The cul-de-sac where crimes go unsolved – BBC

Sharon Hornsby doesn't sleep at night and spends her days watching four CCTV cameras set up around her home because she lives in fear of being burgled.
Two years ago, the 61-year-old woke in the middle of the night to see men wearing balaclavas entering her back door.
While hiding under the covers of her bed she called South Yorkshire Police but before officers arrived, the burglars entered the bedroom and hit her with a baseball bat.
"I was on the phone while they were robbing me," says Sharon, who is disabled and has cancer. "He put this hand around my neck, and the first thing I thought was, 'My God, he's going to strangle me.' He took my chains from around my neck, my rings off me, and the next minute the baseball bat knocked me unconscious," she said.
Nobody has been charged for the burglary.
Sharon isn't the only one living on her street in this situation. Oak Grove is a quiet cul-de-sac of 14 bungalows in Doncaster. But in the past 18 months, residents living on the street or in neighbouring streets have been burgled 10 times, with other unsolved crimes going back years.
Those include thieves seriously assaulting pensioners, and stealing cars, bikes and scooters, leaving residents terrified.
"It's getting to be a crisis where people daren't go out at night. You've got to keep your eye on anybody that walks down the street," says Bob McGuiness, a resident and a former police officer.
He says officers often don't come out for burglaries or if they do, "It's probably the next day or three days later".
Another resident, Sylvester Watson, suffered an attempted break-in soon after moving up from London hoping for a quieter life. He says he now stays up until midnight out of anxiety that it will happen again.
"I'm always prepared and waiting," he says. "It's no way to live".
Of the 10 burglaries in and around Oak Grove, only one crime has resulted in a prosecution.
South Yorkshire Police say they attend all burglaries and that detectives fully investigated the break-in at Sharon's home but unfortunately no suspect was identified.
However the lack of burglaries being solved by police in the street is indicative of a wider problem.
The number of suspects charged for residential and commercial burglaries in England and Wales has fallen from 25,163 in 2015 to 11,271 in 2022, BBC analysis shows.
While the total number of recorded crimes has fallen significantly in this period, it means the rate of charges has fallen from 7.42% to 4.23%.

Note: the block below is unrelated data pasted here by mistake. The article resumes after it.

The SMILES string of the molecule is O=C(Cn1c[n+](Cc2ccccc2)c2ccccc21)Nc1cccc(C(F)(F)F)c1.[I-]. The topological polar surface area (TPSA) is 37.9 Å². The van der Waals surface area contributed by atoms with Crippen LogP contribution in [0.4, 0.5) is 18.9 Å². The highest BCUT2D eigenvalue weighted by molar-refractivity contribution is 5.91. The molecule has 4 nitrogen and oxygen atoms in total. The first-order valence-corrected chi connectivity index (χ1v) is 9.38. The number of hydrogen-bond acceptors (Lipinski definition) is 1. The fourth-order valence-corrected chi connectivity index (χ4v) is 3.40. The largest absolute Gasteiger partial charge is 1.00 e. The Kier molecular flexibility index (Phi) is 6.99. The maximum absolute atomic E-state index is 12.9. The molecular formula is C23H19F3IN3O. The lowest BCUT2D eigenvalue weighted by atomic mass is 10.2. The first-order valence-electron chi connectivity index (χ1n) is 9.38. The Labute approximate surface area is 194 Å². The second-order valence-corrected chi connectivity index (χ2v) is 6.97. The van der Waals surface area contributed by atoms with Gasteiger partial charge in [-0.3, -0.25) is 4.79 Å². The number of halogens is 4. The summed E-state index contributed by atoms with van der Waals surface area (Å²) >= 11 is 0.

In two areas – West Mercia and Hampshire – forces charged suspects in just one in 50 residential break-ins last year.
Diana Fawcett, chief executive at the charity Victim Support, said she is seriously concerned by the plummeting rate of charges over the past year.
"It shouldn't be down to victims to install CCTV on their street in order to tackle burglary – the police must get a grip of these crimes," she said.
In October, police chiefs in England and Wales promised to send an officer to every burgled home.
Ms Fawcett said this is a "positive step" but it needed to be translated into "vastly improved outcomes".
A Home Office official said falling burglary rates were "promising" but there was "a lot more to do". They added that they welcomed the commitment from police forces to send an officer to the scene of every residential burglary.
South Yorkshire Police says its officers treat burglaries and victims seriously.
"We understand the trauma felt by victims of burglary, especially in your own home", said Det Supt Jamie Henderson.
"We know it can be invasive and distressing, which is why South Yorkshire Police ensures all residential burglaries are attended by an officer and a crime scene investigator so all lines of enquiry can be carried out".
The force said officers are given a checklist when attending a burglary to ensure that every line of enquiry is exhausted.
But residents of Oak Grove have lost confidence in officers.
"I'm terrified now because I don't sleep," says Sharon. "When I go to bed I have to stay awake all night watching telly till four or five when it's daylight."
Additional reporting by Chris Bell.
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